Honda to meet China sales targets, but outlook uncertain: CEO
By Naomi Tajitsu, Paul Ingrassia and Norihiko Shirouzu
TOKYO (Reuters) - Honda Motor Co (7267.T: Quote) is confident it can achieve its 2015 sales target of 950,000 cars in China, but is cautious about increasing production in the world's No.2 economy given the uncertain economic outlook, Chief Executive Officer Takahiro Hachigo told Reuters.
"I've been hearing from the local market in China, and judging from what they say and also looking at our sales figures through September, it looks like we will achieve our sales goals this year," Hachigo said in an interview.
But he added that "there is uncertainty" in the outlook for China, and he expected sales growth to slow. China has been a profit engine for automakers around the world, but demand for new cars has been hit by a cooling economy and a plunging stock market.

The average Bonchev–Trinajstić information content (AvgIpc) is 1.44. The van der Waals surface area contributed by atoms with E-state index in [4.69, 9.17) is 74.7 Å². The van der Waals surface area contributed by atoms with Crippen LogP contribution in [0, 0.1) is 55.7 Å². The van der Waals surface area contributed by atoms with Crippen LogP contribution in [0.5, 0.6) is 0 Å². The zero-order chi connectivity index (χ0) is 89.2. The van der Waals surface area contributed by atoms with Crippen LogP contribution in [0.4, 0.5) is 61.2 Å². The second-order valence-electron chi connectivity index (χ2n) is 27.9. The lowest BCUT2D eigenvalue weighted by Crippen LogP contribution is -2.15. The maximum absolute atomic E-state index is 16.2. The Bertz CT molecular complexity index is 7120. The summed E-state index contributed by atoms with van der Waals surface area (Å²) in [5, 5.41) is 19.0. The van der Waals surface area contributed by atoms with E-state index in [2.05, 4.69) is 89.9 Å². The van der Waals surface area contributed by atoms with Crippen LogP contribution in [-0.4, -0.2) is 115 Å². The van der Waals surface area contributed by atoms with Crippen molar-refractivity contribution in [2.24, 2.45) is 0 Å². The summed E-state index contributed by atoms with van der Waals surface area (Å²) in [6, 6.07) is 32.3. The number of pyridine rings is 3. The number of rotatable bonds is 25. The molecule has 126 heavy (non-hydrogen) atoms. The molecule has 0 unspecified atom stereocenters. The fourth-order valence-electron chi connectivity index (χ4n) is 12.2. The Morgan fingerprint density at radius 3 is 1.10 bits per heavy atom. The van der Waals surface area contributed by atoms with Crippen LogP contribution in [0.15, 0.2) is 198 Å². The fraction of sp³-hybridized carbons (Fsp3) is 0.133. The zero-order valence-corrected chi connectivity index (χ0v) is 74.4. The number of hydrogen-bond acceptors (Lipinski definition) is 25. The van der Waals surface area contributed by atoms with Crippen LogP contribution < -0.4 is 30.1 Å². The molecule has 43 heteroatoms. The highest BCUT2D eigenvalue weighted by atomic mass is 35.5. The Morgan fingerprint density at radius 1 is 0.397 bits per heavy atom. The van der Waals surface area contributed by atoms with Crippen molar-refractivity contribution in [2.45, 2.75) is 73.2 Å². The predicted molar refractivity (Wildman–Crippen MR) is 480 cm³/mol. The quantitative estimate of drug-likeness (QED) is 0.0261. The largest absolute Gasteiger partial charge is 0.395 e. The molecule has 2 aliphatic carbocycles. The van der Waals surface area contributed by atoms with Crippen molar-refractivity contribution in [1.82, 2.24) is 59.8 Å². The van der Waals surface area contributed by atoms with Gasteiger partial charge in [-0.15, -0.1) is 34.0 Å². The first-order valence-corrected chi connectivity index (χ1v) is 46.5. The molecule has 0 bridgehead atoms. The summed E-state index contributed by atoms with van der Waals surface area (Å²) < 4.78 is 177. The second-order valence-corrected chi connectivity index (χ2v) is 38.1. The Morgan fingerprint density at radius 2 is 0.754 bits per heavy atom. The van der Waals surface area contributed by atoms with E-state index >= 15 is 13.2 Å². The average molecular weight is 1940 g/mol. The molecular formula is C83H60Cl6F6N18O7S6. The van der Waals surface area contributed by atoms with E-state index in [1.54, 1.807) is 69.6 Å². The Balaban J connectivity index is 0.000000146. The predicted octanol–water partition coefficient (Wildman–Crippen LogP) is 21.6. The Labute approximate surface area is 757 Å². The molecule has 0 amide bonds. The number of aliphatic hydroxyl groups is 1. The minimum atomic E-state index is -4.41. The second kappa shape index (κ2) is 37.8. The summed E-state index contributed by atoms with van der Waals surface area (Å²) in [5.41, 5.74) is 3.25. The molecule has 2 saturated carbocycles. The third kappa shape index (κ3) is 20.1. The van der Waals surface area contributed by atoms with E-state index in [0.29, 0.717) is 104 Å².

"Given these circumstances, when you think about increasing production capacity, we have to be extra careful because in some parts of China there's already excess supply," said Hachigo, who took the helm at Japan's No. 3 automaker in June.
Honda has said its two production centers in China already have more capacity than required to meet its sales targets, while overall global production for the year ending March is running at 5.6 million vehicles, well ahead of its sales target of 4.8 million vehicles this year.
Earlier this month, Honda said its sales in China since the start of the year had climbed 34.1 percent year-on-year to 694,807. Sales revenue in Asia, including China, accounted for roughly one-quarter of total revenue last year.
Honda shot up the ranks of the global auto industry in the 1970s with its emissions-reducing CVCC engine and its Civic and Accord models, which were lauded in overseas markets for their ease of driving and roomy, simple designs.
But the company in past years has struggled to replicate its previous successes as a focus on increasing its product lines and raising sales targets stifled research and development, resulting in designs which have been criticized as uninspired and pedestrian. Continued...